Ganga is a sacred river of India as festivals are very important and heartiest to every person in India (Ganga has an important place in Hindu mythology). During the seasons, many peoples come to Ganga Snans to cleanse their sins. Asthi Visharjan (dumping bones) after the death of the people in Ganga river is a tradition of India because they think that Ganga gives mukti from the human world. Khumbha Mela is a very big festival of the world and billion peoples come to Ganga Snans at Allahabad, Hardwar in India. They through some materials like food, waste or leaves in the Ganges for spiritualistic reasons.
Creation of Infrastructures
Continuous Development over and around Ganga is the main threat to the ecological biodiversity. Ganga is known for its rich biodiversity but the various development programmes are affecting and exploiting the natural resources and important species of the river ecosystem as waterways are going to be a big threat for the Ganga river ecosystem.
Efforts towards the Rejuvenation of Ganga
Addressing the Indian community at Madison Square Garden in New York in 2014, the Prime Minister had said, “If we are able to clean it, it will be a huge help for the 40 percent population of the country. So, cleaning the Ganges is also an economic agenda.”
To translate this vision, the Government launched an integrated Ganga conservation mission called ‘Namami Gange’ in June 2014 to arrest the pollution of Ganga River and rejuvenate the river. The Union Cabinet approved the action plan proposed by Centre to spend Rs 20,000 Crores till 2019-2020 on cleaning the river, increasing the budget by four-fold and with 100% central share – a central sector scheme.
As per the Namami Gange mission documents, recognizing the multi-sectoral, multi-dimensional and multi-stakeholder nature of the Ganga Rejuvenation challenge, efforts have been made to improve the inter-ministerial, and center-state coordination with increased involvement in preparation of action plan and increased monitoring at central and state levels.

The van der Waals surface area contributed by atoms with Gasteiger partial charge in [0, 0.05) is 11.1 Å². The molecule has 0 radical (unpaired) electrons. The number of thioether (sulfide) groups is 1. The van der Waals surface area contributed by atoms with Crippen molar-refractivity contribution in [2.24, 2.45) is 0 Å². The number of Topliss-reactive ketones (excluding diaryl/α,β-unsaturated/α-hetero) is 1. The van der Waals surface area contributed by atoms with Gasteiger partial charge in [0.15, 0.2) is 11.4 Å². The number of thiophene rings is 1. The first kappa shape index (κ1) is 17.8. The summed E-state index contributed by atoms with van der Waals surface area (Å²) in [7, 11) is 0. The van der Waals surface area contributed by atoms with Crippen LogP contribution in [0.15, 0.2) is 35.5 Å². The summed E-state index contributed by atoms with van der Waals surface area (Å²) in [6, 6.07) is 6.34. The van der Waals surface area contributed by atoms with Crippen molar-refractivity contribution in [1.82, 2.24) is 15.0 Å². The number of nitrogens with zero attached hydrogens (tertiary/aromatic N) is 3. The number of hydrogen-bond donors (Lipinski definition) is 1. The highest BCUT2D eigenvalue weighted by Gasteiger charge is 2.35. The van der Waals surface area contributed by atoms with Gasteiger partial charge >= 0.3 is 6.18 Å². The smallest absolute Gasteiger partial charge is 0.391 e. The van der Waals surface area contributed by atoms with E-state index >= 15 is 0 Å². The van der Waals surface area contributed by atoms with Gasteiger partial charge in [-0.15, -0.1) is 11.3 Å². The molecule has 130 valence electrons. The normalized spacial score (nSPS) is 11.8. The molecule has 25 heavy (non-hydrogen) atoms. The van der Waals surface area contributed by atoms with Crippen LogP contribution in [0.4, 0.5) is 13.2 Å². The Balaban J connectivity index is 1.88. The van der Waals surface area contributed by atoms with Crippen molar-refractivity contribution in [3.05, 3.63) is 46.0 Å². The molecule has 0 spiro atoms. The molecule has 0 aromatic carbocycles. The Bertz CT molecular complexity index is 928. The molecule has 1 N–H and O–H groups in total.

The implementation of the program has been divided into entry-level activities (for immediate visible impact), medium-term activities (to be implemented within 5 years of time-frame), and, long-term activities (to be implemented within 10 years).
Entry-level activities include river surface cleaning to address the floating solid wastes; rural sanitation to arrest the pollution (solid & liquid) entering through rural sewage drains and construction of toilets; renovation, modernization, & construction of crematoria that prevents the disposal of un-burnt/ partially burnt bodies in the river; repair, modernization & construction of ghats to improvise the human-river connect.
Medium-term activities will focus on arresting the municipal and industrial pollution entering into the river. To address the pollution through municipal sewage, 2500 MLD additional treatment capacity is to be created in the given 5 years. Major financial reforms are underway to make the program efficient, accountable, and sustainable in the long term. Hybrid Annuity based Public Private Partnership model for the Cabinet is currently considering project implementation. If approved, Special Purpose Vehicle will manage concessionaires in all major cities, the market will be developed for treated water, and long-term sustainability of assets will be assured